One of the most disturbing acts of reporting that’s taken place was the report of the alleged bombing of a Gaza hospital by the Israeli military. Hamas put out a statement that 500 people had been killed by Israeli forces at al-Ahli Arab Hospital. But instead of doing the work of, you know, fact-checking, many Western journalists immediately believed Hamas.

And when it turned out that the hospital was highly unlikely to have been bombed by Israelis, but was more consistent with a misfired rocket from a Palestinian Jihadi group, media outlets like the New York Times were very slow to change their story (and to this point, haven’t offered an official correction).

In the meantime this news inflamed the Arab world (and the Muslims living in the West) with even more Antisemitic sentiment, making the lives of Jews across the world that much more dangerous.

But if Hamas have it in their founding charter to wipe Jews off the face of the earth – and are trying their level best to do that, including beheading Jewish babies – why would anyone trust their reporting about Israel? Shouldn’t that fact alone cause many to be suspicious – extremely suspicious – of Hamas’ reporting?

Evidently not.

Israeli historian Michael Oran gives this reason for biased reporting on the Israeli campaign against Hamas:

[Much of the mainstream press] call mass murderers “militants” and [cite] Hamas and its “Health Ministry” as a reliable source. For close to fifty years—as a student activist, a diplomat, a soldier, a government and military spokesman, and above all, as a historian—I’ve grappled with the media’s bias against Israel. I’ve long known that the terrorists are “militants” solely because their victims are Jews, and only in a conflict with Israel are terrorists considered credible.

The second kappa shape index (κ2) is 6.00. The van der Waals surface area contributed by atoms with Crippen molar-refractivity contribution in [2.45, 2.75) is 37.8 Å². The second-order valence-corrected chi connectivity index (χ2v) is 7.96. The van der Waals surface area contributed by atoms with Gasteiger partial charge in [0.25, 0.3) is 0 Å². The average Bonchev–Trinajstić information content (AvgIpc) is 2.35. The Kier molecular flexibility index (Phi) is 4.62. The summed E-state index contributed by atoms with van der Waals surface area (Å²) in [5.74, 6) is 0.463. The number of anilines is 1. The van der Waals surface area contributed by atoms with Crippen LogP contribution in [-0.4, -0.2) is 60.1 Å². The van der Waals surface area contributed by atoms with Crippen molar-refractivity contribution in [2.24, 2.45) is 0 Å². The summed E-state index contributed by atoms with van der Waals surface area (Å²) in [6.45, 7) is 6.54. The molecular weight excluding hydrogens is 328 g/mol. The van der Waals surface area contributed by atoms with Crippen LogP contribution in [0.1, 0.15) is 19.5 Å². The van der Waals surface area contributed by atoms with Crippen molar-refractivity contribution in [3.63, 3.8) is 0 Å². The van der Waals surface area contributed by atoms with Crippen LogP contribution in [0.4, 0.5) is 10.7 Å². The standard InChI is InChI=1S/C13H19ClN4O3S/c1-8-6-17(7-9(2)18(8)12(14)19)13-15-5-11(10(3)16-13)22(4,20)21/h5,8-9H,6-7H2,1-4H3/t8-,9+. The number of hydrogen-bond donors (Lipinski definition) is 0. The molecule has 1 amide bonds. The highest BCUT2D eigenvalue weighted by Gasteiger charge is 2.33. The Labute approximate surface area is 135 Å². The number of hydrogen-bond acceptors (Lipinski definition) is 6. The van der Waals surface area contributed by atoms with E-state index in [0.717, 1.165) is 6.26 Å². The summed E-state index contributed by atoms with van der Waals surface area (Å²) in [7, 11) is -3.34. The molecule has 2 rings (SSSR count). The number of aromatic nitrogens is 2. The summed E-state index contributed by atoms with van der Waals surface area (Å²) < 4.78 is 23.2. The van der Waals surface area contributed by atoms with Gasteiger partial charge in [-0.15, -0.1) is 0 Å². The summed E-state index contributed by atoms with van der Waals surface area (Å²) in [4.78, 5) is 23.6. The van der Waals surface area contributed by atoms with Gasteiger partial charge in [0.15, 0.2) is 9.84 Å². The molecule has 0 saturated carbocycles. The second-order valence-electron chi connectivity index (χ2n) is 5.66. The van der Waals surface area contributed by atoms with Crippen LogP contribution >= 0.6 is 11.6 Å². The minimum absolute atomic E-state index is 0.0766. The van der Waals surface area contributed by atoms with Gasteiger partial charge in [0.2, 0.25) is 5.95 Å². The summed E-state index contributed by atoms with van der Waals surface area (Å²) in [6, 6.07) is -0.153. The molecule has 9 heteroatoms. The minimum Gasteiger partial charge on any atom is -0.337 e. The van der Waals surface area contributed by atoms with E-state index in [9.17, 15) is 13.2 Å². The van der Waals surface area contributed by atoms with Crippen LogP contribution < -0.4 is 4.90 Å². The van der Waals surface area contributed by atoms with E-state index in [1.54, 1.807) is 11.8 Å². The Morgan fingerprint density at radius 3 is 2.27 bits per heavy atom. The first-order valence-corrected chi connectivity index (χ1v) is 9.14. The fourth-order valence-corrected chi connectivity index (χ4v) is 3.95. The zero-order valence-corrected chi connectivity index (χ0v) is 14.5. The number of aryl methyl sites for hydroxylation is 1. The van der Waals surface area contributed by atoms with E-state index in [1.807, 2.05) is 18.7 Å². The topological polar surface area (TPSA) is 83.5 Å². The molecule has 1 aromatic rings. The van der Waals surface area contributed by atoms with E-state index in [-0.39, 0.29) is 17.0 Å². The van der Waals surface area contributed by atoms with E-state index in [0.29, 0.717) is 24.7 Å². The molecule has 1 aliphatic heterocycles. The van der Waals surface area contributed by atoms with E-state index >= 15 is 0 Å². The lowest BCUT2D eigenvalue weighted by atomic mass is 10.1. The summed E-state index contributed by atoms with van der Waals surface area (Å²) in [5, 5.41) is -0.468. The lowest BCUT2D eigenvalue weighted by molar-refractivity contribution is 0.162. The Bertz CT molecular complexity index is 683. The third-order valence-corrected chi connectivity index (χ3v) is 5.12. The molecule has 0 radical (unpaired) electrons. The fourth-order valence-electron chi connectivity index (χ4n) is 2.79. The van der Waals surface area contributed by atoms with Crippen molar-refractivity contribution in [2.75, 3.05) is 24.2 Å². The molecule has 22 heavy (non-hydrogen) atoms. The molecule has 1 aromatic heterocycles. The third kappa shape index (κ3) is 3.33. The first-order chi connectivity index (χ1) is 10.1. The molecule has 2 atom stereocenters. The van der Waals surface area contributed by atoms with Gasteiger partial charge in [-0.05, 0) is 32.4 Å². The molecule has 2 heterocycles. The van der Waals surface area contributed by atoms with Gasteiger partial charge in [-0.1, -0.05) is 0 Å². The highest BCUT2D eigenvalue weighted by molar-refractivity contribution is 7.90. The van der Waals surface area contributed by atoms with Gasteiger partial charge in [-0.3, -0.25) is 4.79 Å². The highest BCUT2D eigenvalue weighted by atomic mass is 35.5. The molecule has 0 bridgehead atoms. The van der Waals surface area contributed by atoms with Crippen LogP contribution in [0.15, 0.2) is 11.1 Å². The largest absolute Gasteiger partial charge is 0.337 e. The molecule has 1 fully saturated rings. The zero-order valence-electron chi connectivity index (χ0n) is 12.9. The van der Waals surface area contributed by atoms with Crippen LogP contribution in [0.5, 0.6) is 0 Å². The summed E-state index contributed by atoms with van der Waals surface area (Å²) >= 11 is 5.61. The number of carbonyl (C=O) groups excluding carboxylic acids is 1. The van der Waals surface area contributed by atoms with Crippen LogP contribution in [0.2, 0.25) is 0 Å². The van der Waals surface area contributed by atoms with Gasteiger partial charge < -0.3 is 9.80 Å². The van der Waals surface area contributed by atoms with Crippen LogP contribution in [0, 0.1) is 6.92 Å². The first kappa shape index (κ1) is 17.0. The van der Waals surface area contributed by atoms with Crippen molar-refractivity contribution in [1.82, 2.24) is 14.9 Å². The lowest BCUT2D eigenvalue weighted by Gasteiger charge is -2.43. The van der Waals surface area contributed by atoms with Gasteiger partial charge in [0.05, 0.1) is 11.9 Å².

Watching the coverage of the war – a war in which Hamas use their people as human shields, a war in which the IDF warns Gaza civilians ahead of time to leave areas they’re going to bomb, by leafletting the area, by telephoning the respective Gazans, by text messaging people (doing something no other military on the planet does, for the sake of minimising civilian casualties), I can’t avoid the conclusion that Israel is held to a standard no other military on the planet is.

Sure, Israel isn’t perfect and will make mistakes as it prosecutes a war against Hamas.

But there’s a difference between covering those mistakes fairly, versus being inherently biased against Israel – like much of the Western media seems to be right now.

3) The conditions for a Holocaust in the Western world are not yet here: but the necessary ingredients are beginning to fall into place

Many Jewish people have found it difficult to believe that a Holocaust could have taken place in the middle of the 20th century, in the most cultured and educated nation on the earth at the time – Germany. But with the blaming of Israel and the underlying antisemitism that accompanies it, intelligent Jewish voices are starting to understand how it could have happened. Here’s Rabbi James Kennard again:

And so today, in a manner unprecedented since 1945, Jews feel under attack. Not just from the murderers but also from the murderer’s supporters, their justifiers and those who insist on staying neutral in a battle between good and evil. For the first time since WW 2 these groups are all visibly in place. And the holocaust no longer generates a sense of bewilderment. Now I can understand how Jews were murdered in their millions and the world cheered, explained or just turned the other way.